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shameless pleading


Maybe it’s a form of “baffling.”

Dear Word Detective:  Please tell me the meaning and origin of “boffin.” — Elisabeth McCrea.

Ah, you make it sound so simple.  I suppose I should just put down my snifter of brandy, slowly rise from my chaise-longue, straighten my silk robe, and amble over to the towering bookshelves that line my study.  Then I instruct my assistant to fetch the “B” volume from the top shelf, lift my antique magnifying glass, and we’re on our way.  In reality, however, my assistant is standing by the window, barking furiously at an innocent bird.  Badly distracted by the noise, I have just accidentally deleted a week’s worth of email.  And the only thing at the top of my bookshelves is a demented cat who is apparently planning to leap onto my head just for fun.

Still, one must go on.  “Boffin” is a great word, British slang for a scientific or technical researcher.  “Boffin” is a favorite of the popular press in the UK and Australia, often found in slightly snarky headlines (“Boffin hearts aquiver over pro-science president,” The Australian, 11/12/08).  In popular usage, “boffin” carries a connotation of grudging admiration for a group who, while they probably lack fashion sense and may be socially inept, still hold the keys to our next cool gizmo.  “Boffin” is also sometimes loosely applied to any sort of expert in any field, although the more obscure the field, the more likely you are to be labeled a “boffin.”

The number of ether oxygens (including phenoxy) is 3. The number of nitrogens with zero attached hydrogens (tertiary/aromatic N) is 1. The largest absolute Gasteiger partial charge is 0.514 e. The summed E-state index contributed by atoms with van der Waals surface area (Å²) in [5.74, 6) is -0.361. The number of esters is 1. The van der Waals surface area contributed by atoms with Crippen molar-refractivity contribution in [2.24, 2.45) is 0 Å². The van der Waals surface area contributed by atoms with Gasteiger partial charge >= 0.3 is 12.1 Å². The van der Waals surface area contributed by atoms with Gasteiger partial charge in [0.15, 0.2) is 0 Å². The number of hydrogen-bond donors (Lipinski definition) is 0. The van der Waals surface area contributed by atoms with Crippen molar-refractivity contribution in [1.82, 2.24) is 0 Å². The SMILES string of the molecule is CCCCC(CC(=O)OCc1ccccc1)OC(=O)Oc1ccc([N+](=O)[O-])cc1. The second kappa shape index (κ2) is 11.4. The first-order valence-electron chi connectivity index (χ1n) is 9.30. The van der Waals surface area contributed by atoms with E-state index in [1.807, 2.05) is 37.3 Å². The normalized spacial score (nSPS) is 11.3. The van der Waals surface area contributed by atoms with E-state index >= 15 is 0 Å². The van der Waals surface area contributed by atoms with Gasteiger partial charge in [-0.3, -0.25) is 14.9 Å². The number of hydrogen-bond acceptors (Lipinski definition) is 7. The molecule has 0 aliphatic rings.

Unfortunately, the origin of the term “boffin” is a mystery.  Our only consolation is that it is considered a very big mystery by etymologists.  In fact, “boffin” was included on a list published in American Speech (the journal of the American Dialect Society) back in 1981 of words with particularly mysterious origins (“Etymology Unknown: Toward a Master List of Words of Obscure Origin”), a list that also included such puzzlers as “malarkey” and “moolah.”

We do know that “boffin” first appeared in print in Britain during World War II, most often applied to the technical experts working to develop radar (although, strangely, at one point it was also Royal Navy slang for an older officer).  There are only a few theories about the roots of “boffin,” and most of them are so unlikely that they are not worth repeating.  The most intriguing lead (and to me the most probable source) is literary.  The late British etymologist Eric Partridge pointed out that Charles Dickens, in his novel Our Mutual Friend (1865), describes his character Mr. Boffin as “a very odd-looking old fellow indeed,” and William Morris, in his News from Nowhere (1891), has his own Mr. Boffin, described as a “dustman” (trash collector) interested in mathematics.  It’s possible that either of these characters inspired the term.  Or, since “Boffin” is an actual surname in Britain, it may have been a real Mr. Boffin working on a war-related technical project who is now lost to memory but immortalized in the slang term “boffin.”

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